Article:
For a correct reading of the light, the Kodak Gray chart must be oriented so as not to give too clear or too dark an indication. The advantage of Digi Grey is that it can appear clear or dark in the photo, according to orientation, and this does not influence the colour settings.

See "Orient Digi Grey" on the Advice page and also below "If Digi Grey is over- or under-exposed, can I correct the white balance?".

Unlike the Kodak Gray chart, Digi Grey does not change colour as it ages. In principle, you buy it only once. This is not the case with the fragile Kodak chart, which must be renewed from time to time as its colours fade.
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I find that my digital camera does not work so badly and takes good photos.

In that case, why don't professional photographers use a camera like yours?

Having said that, your camera may very well supply photos with which you are satisfied. And that may be good enough if you do not show your photos to other people, if you don't put them up on a website, or if you don't print them or have them printed at a photo processor.

But if your inkjet or laser printer delivers colours which are different from what you see on your screen, how do you know if it is your printer which has a problem, or your screen, or your camera? Or any combination of the three?

If your photos seem to you to display correctly on your screen, it could be because your screen is well adjusted to compensate for their colour defects by chance.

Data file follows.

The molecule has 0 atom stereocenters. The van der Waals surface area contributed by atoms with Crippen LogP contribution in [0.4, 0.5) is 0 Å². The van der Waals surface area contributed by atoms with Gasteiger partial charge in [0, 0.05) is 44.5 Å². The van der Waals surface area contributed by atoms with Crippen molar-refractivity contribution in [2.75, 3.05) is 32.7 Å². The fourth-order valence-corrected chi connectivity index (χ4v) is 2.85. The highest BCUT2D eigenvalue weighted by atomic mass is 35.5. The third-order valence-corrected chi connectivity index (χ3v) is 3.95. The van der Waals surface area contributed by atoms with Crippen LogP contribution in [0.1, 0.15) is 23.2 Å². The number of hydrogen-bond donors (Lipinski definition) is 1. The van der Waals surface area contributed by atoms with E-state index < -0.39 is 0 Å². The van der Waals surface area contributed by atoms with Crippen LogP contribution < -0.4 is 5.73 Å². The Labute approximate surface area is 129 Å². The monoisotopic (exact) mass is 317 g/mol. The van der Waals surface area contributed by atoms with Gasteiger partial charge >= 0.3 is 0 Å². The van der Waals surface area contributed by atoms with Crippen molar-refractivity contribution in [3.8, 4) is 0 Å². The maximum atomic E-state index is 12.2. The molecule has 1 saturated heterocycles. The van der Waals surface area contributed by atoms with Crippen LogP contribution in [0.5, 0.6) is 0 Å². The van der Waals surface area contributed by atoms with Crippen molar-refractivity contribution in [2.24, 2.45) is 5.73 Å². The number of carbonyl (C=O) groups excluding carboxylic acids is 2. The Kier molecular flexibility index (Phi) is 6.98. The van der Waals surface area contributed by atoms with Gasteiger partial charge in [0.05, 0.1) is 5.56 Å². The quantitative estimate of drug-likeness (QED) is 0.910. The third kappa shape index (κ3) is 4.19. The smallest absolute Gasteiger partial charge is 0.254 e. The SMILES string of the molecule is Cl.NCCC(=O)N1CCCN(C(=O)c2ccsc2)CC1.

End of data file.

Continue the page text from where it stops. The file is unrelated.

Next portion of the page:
Has a professional already shown you what can be done to improve your photos?

Perhaps you have never heard about white balance or you have never adjusted this parameter in your camera? Enter "test of digital camera" in Google (without quotes), and browse the sites which compare cameras. Read what they say about the white balance of various models, including yours. It can be rather edifying.

You may or may not have the above problems, but with Digi Grey's professional approach you can be certain that your photos will show their true colours. Consider Digi Grey as an insurance -- just because you've never had an accident does not mean that you drive without insurance.

And finally, it is not necessary to become a Master Chef in order to cook well. But nothing stops you from using the Chef's secret -- Digi Grey -- in order to achieve it.
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My camera has a white-balance adjustment setting. Do I need Digi Grey?

White balance can be influenced by the colour of the subject but also varies substantially according to the capacity of each camera to achieve it. Not all cameras handle white balance in the same way. Far from it.

We have set up a little demonstration to show this: